Students discuss the pros and cons of AP courses

Chase Culver, Staff Reporter

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With finals week approaching in the months ahead, numerous students begin to prepare in their classes. While some students are enrolled in base level courses, such as English 11, other individuals are in Advanced Placement, or AP, courses. These courses range from AP Language and Composition to AP Environmental Science, which can be taken through Johnson County Community College for CollegeNow credit. 

Senior Issa Sullivan is currently taking twoAP courses and is very knowledgeable when it comes to the AP classes offered at De Soto High School.

“[AP Classes are] is a good opportunity to get classes out of the way before college but it’s tough having one cumilitaive test decided your fate,” Sullivan said.

Although Sullivan is frustrated with the way the AP system heavily weighs tests and discredits for homework and in-class participation, she is thankful to have taken AP classes. For Sullivan, taking higher level courses has gotten her more prepared for college. 

Sullivan enrolled herself in multiple AP courses, some individuals prefer base level courses. For senior Taylor Burger, however, she has experience in both regular, and AP courses.

According to Burger, the AP courses  she is taking this year are more fast paced than the regular courses she has taken in the past.

With being enrolled in classes from both ends of the spectrum, Burger feels like they both have their ups and downs.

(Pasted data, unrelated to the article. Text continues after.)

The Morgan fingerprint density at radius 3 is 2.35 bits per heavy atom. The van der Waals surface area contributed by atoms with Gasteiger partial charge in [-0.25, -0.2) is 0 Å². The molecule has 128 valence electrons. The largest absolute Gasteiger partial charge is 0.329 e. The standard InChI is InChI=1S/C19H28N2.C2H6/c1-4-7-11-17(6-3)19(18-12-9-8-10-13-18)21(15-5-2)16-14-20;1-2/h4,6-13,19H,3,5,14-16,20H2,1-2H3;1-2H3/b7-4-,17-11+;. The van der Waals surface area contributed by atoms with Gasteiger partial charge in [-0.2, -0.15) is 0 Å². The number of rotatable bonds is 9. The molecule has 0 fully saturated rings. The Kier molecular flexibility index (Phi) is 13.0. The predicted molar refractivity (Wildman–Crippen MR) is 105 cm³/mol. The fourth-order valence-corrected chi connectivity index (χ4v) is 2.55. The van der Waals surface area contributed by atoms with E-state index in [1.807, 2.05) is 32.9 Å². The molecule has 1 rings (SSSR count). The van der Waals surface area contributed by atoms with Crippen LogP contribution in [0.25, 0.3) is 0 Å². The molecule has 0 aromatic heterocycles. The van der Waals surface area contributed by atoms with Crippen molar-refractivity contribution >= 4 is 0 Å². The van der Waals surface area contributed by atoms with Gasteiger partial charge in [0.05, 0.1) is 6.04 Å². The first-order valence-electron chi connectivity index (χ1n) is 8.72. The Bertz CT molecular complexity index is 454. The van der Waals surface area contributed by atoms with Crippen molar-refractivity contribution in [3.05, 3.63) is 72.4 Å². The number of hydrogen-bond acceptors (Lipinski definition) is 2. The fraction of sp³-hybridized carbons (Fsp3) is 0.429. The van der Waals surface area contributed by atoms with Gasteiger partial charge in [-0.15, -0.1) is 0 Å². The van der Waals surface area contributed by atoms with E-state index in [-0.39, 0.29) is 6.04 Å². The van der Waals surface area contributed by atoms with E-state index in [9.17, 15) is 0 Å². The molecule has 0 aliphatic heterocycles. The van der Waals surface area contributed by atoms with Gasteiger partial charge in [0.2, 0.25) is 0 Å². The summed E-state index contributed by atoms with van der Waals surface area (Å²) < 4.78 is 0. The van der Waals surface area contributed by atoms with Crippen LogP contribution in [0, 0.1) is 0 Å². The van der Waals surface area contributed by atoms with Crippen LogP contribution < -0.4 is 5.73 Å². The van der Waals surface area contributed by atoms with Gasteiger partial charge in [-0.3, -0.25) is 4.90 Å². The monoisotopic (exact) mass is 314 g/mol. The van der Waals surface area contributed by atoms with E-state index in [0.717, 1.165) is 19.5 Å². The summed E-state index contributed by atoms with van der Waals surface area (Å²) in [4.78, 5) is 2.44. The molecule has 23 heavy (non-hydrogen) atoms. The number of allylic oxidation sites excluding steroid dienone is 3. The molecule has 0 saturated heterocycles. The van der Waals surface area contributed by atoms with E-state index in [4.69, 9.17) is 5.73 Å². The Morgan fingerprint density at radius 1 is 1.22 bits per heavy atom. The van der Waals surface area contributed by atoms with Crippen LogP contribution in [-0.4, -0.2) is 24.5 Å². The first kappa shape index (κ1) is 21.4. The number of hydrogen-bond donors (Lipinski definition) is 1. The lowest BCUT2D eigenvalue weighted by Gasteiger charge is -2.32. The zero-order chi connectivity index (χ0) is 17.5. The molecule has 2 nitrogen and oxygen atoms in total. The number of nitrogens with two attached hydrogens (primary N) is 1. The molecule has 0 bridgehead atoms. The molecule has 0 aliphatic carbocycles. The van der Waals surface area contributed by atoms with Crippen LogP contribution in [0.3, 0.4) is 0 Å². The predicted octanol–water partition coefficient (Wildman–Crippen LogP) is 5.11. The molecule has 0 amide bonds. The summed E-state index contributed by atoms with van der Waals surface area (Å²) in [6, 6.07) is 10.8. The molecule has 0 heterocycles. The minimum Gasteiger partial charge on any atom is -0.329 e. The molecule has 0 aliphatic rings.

“You can succeed in school with good grades even if you’re not taking AP courses but it can be beneficial to get a preview of what college courses will be like,” Burger said. 

Freshman Lauren Pratt looks forward to taking college level classes in the future.

“I like challenging myself, and I also like the dedication of everyone in the class because it is not required,” Pratt said.

Although Pratt is excited, she feels the courses are not necessarily a must.

“I think it’s important but definitely not necessary and not for everyone,” Pratt explained. 

To prepare for the AP courses Pratt plans to take, she is currently enrolled in Pre-AP courses which are designed to help students have more success with upper level classes.

“It has helped me understand all the work and responsibility that comes with committing to an AP course,” Pratt said.

Although Pratt is eager to take AP courses, she feels she has gained the majority of her knowledge about what the courses look like from her peers, rather than the teachers and wishes it could be different.

“I feel that when we are freshman, we should be able to clearly understand the pathway options we can take whether it be regular or AP courses,” Pratt said.

 

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